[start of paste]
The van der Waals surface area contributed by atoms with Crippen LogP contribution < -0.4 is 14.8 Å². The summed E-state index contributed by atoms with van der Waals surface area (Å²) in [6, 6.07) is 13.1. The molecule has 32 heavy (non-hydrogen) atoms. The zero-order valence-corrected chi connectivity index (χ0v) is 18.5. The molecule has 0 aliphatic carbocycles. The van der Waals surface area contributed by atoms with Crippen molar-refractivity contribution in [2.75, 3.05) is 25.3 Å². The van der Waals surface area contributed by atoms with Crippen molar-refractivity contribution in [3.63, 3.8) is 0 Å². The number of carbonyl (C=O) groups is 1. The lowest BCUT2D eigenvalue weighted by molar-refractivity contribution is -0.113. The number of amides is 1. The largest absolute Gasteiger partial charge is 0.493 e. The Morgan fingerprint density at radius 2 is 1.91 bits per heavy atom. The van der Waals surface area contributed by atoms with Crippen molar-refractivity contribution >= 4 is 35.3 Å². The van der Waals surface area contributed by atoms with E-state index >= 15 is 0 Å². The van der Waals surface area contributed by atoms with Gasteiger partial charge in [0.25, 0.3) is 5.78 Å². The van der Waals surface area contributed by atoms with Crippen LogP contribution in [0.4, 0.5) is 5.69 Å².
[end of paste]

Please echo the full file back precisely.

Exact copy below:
The van der Waals surface area contributed by atoms with Crippen LogP contribution < -0.4 is 14.8 Å². The summed E-state index contributed by atoms with van der Waals surface area (Å²) in [6, 6.07) is 13.1. The molecule has 32 heavy (non-hydrogen) atoms. The zero-order valence-corrected chi connectivity index (χ0v) is 18.5. The molecule has 0 aliphatic carbocycles. The van der Waals surface area contributed by atoms with Crippen molar-refractivity contribution in [2.75, 3.05) is 25.3 Å². The van der Waals surface area contributed by atoms with Crippen molar-refractivity contribution in [3.63, 3.8) is 0 Å². The number of carbonyl (C=O) groups is 1. The lowest BCUT2D eigenvalue weighted by molar-refractivity contribution is -0.113. The number of amides is 1. The largest absolute Gasteiger partial charge is 0.493 e. The Morgan fingerprint density at radius 2 is 1.91 bits per heavy atom. The van der Waals surface area contributed by atoms with Crippen molar-refractivity contribution >= 4 is 35.3 Å². The van der Waals surface area contributed by atoms with E-state index >= 15 is 0 Å². The van der Waals surface area contributed by atoms with Gasteiger partial charge in [0.25, 0.3) is 5.78 Å². The van der Waals surface area contributed by atoms with Crippen LogP contribution in [0.4, 0.5) is 5.69 Å².